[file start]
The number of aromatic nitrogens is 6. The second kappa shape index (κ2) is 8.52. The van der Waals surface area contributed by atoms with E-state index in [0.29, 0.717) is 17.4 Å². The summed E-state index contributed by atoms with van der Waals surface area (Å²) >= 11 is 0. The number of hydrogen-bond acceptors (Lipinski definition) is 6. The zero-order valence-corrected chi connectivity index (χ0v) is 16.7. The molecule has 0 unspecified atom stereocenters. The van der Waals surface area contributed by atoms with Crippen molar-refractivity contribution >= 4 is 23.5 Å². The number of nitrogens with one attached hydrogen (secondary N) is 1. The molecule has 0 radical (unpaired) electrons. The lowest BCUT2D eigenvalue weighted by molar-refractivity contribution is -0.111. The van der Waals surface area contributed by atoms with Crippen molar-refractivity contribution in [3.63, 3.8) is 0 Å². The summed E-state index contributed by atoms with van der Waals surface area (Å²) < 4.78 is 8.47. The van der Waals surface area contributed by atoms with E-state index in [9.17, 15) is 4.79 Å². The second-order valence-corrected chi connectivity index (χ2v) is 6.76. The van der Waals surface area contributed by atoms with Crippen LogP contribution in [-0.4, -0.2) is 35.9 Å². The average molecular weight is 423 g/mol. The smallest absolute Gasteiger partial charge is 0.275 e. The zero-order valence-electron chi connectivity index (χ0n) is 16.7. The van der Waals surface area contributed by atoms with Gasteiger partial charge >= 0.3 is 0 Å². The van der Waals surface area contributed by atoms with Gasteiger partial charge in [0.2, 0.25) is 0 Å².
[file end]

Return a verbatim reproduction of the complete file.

The number of aromatic nitrogens is 6. The second kappa shape index (κ2) is 8.52. The van der Waals surface area contributed by atoms with E-state index in [0.29, 0.717) is 17.4 Å². The summed E-state index contributed by atoms with van der Waals surface area (Å²) >= 11 is 0. The number of hydrogen-bond acceptors (Lipinski definition) is 6. The zero-order valence-corrected chi connectivity index (χ0v) is 16.7. The molecule has 0 unspecified atom stereocenters. The van der Waals surface area contributed by atoms with Crippen molar-refractivity contribution >= 4 is 23.5 Å². The number of nitrogens with one attached hydrogen (secondary N) is 1. The molecule has 0 radical (unpaired) electrons. The lowest BCUT2D eigenvalue weighted by molar-refractivity contribution is -0.111. The van der Waals surface area contributed by atoms with Crippen molar-refractivity contribution in [3.63, 3.8) is 0 Å². The summed E-state index contributed by atoms with van der Waals surface area (Å²) < 4.78 is 8.47. The van der Waals surface area contributed by atoms with E-state index in [9.17, 15) is 4.79 Å². The second-order valence-corrected chi connectivity index (χ2v) is 6.76. The van der Waals surface area contributed by atoms with Crippen LogP contribution in [-0.4, -0.2) is 35.9 Å². The average molecular weight is 423 g/mol. The smallest absolute Gasteiger partial charge is 0.275 e. The zero-order valence-electron chi connectivity index (χ0n) is 16.7. The van der Waals surface area contributed by atoms with Gasteiger partial charge >= 0.3 is 0 Å². The van der Waals surface area contributed by atoms with Gasteiger partial charge in [0.2, 0.25) is 0 Å².